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Students travel outside of Oxford to receive the COVID-19 vaccine

On March 29, Ohio extended eligibility for the COVID-19 vaccine to all adults. But many Miami University students have gone to several different places hoping to get a vaccine of their own before the eligibility was extended. 

Some students have traveled an hour or more outside of Oxford to get a vaccine where there was more availability or leftover doses.

Nico Jaworski, a sophomore anthropology major, found out about vaccine availability from a Facebook group called Jab Me Oxford. Jaworski, who drove to receive a dose at the Kettering Health District in Dayton, heard about the group from a friend.

“Every day, multiple times a day, people put out like, ‘Hey, go get vaccinated here,’ and [the Kettering Health District] was the first one I saw that had availability, so I just signed up right away,” Jaworski said.

Chloe Wheeler, a sophomore psychology major, went to a CVS in Piqua, Ohio, almost an hour and a half away from Oxford. Wheeler said she found openings in Piqua through the CVS website.

“I have my car on campus, so I didn’t mind and I was like, ‘You know, I just want to get this over with,’” Wheeler said.

Liz Browning, a sophomore double majoring in creative writing and professional writing, also went to a CVS in Franklin, Ohio. Browning also joined the Jab Me Oxford Facebook group and saw posts suggesting various CVS locations.

“By the time I saw [the posts], and I would look, they wouldn’t be available there, but I just knew to look at CVS because of that,” Browning said.

Wheeler said if she could give advice to people who have concerns about getting the vaccine, she would say that receiving it didn’t hurt.

“It was one of the least painful shots I’ve gotten,” Wheeler said. “Usually when you get a shot, you kind of feel it go into your muscle and this, you didn’t at all, you only felt the needle.”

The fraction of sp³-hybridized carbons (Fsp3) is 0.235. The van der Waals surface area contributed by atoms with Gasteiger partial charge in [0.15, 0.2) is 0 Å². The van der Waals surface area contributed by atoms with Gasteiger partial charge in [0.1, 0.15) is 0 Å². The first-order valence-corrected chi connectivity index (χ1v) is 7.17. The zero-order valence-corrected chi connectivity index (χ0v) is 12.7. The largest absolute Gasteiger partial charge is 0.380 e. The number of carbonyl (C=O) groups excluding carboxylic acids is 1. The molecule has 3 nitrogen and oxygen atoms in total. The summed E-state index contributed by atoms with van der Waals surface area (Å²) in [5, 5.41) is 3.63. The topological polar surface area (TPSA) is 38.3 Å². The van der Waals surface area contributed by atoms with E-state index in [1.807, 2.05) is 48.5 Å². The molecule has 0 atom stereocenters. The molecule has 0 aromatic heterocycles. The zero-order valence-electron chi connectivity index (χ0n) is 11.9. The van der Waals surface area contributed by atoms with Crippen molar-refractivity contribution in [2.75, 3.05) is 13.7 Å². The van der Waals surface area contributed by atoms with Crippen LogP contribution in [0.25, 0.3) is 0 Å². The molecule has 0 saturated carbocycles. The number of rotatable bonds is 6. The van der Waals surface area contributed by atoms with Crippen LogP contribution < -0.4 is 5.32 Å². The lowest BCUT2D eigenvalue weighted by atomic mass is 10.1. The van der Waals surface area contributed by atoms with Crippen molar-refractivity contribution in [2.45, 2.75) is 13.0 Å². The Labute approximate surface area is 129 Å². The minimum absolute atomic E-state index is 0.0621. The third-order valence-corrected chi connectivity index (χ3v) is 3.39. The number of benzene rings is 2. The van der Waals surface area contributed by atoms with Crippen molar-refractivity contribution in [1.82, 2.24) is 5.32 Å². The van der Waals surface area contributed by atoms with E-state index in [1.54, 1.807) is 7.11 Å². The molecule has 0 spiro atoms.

Browning would advise people to trust the COVID-19 vaccine like they would trust other vaccines.

“I would just ask people to think about how they’ve reacted to medicine or vaccines at all in the past,” Browning said. “It’s not like the COVID vaccine is some huge anomaly or something like that to where it’s the only vaccine to ever give you a side effect.”

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For those who want a vaccine but have yet to get one, Miami received 3,500 doses of the Pfizer vaccine, and clinics will be held in the Shriver Center. 

Registration for the clinics was initially exclusive to students living on campus, but the Vaccine Coordinating Committee recently announced open registration for all Miami students. As of April 9, 900 appointments remain.

In addition, Gov. Mike DeWine announced the Johnson & Johnson vaccine will be available for college students across Ohio.

Wheeler said it’s important for people to get the vaccine because there are people who cannot get it.

“There are so many people who are immunocompromised, or something is preventing them from being able to get it,” Wheeler said. “I think if we want to get back to any form of normalcy, that we have to do it.”